Tradition Transformed: Tibetan Artists Respond
|When||11 Jun 2010 - 8 Oct 2010|
|Where||Rubin Museum of Art
150 W 17th Street
New York, NY 10011
|Enquiry||212 620 5000|
Untiltled, 2010, Gouache, acrylic and gold leaf on museum board
Tsherin Sherpa, Courtesy of the artist and Rubin Museum.
June 11 – October 18, 2010
Tradition Transformed: Tibetan Artists Respond marks the first exhibition of contemporary Tibetan art in a New York City museum.The nine Tibetan artists featured each explore contemporary issues–personal, political, and cultural–by integrating the centuries-old traditional imagery, techniques, and materials found in Tibetan Buddhist art with modern influences and media.
The exhibition began with an invitation: the nine artists were asked to submit new and recent works that served as the show’s formative voice and inspired the curatorial response. Specific works by the same artists were then selected from New York private collections in order to complement the new pieces and highlight each artist’s range.
Tradition Transformed represents the unique position of this groundbreaking generation of Tibetan artists that includes Gonkar Gyatso, Tenzing Rigdol, Losang Gyatso, and Dedron. Several of the artists were born in Tibet while others come from Nepal or one of the large Tibetan settlements in India. Three continue to work in their Himalayan homelands, though the majority have emigrated to Europe and the United States. All have benefited from the possibilities of technology, travel, and personal artistic freedom, which inform their individual responses to the complex interaction between the traditional and the modern in both art and culture.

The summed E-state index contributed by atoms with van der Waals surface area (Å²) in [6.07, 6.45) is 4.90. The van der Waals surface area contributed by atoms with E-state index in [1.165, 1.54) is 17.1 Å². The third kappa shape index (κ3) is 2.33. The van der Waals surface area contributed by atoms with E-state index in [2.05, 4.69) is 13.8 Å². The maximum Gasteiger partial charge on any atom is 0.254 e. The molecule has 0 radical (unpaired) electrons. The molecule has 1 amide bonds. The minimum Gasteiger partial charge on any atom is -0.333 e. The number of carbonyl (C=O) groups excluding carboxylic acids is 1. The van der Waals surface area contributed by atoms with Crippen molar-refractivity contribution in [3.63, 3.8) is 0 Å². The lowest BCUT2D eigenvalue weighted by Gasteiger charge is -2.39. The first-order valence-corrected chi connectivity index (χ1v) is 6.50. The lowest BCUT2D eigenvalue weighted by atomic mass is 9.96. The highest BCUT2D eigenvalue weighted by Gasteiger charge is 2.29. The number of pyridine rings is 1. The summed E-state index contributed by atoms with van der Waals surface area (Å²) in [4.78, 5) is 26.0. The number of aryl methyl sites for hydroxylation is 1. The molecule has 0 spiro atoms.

Still they face myriad challenges. Not only must they forge a name for themselves in the competitive art world, but they must also find their own place within Tibet’s rich and formalized artistic legacy. Trained in traditional painting and the strict interpretations prescribed by Buddhist religion, these nine artists break the spiritual formulas and artistic norms by experimenting with alternative media and extracting sacred symbols from their religious context, repurposing them for self-expression.
The Rubin Museum’s permanent collection affords visitors a rare opportunity to view these contemporary Tibetan pieces in conjunction with traditional Tibetan works throughout the museum’s other galleries. Tradition Transformed is also an exciting chance for the museum to highlight contemporary Tibetan art’s place in the field of Himalayan art and the contemporary art world at large.
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